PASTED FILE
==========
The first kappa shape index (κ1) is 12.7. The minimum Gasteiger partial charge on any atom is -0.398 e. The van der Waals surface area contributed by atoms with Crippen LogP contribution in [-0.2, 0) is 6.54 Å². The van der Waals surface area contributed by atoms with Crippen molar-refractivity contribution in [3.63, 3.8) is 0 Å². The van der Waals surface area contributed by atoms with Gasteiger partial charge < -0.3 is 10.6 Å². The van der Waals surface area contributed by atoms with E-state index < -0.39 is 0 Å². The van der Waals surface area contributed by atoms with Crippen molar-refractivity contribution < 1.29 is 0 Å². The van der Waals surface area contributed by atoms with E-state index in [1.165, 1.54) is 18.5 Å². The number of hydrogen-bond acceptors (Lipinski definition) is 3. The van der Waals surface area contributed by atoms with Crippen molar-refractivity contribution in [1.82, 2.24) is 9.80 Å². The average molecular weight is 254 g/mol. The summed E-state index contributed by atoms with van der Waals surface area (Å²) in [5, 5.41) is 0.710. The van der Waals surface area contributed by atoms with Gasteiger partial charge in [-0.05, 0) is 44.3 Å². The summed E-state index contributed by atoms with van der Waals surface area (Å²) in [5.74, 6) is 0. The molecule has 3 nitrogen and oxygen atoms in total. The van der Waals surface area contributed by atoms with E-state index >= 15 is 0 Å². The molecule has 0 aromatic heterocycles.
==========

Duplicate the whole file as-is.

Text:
The first kappa shape index (κ1) is 12.7. The minimum Gasteiger partial charge on any atom is -0.398 e. The van der Waals surface area contributed by atoms with Crippen LogP contribution in [-0.2, 0) is 6.54 Å². The van der Waals surface area contributed by atoms with Crippen molar-refractivity contribution in [3.63, 3.8) is 0 Å². The van der Waals surface area contributed by atoms with Gasteiger partial charge < -0.3 is 10.6 Å². The van der Waals surface area contributed by atoms with E-state index < -0.39 is 0 Å². The van der Waals surface area contributed by atoms with Crippen molar-refractivity contribution < 1.29 is 0 Å². The van der Waals surface area contributed by atoms with E-state index in [1.165, 1.54) is 18.5 Å². The number of hydrogen-bond acceptors (Lipinski definition) is 3. The van der Waals surface area contributed by atoms with Crippen molar-refractivity contribution in [1.82, 2.24) is 9.80 Å². The average molecular weight is 254 g/mol. The summed E-state index contributed by atoms with van der Waals surface area (Å²) in [5, 5.41) is 0.710. The van der Waals surface area contributed by atoms with Gasteiger partial charge in [-0.05, 0) is 44.3 Å². The summed E-state index contributed by atoms with van der Waals surface area (Å²) in [5.74, 6) is 0. The molecule has 3 nitrogen and oxygen atoms in total. The van der Waals surface area contributed by atoms with E-state index >= 15 is 0 Å². The molecule has 0 aromatic heterocycles.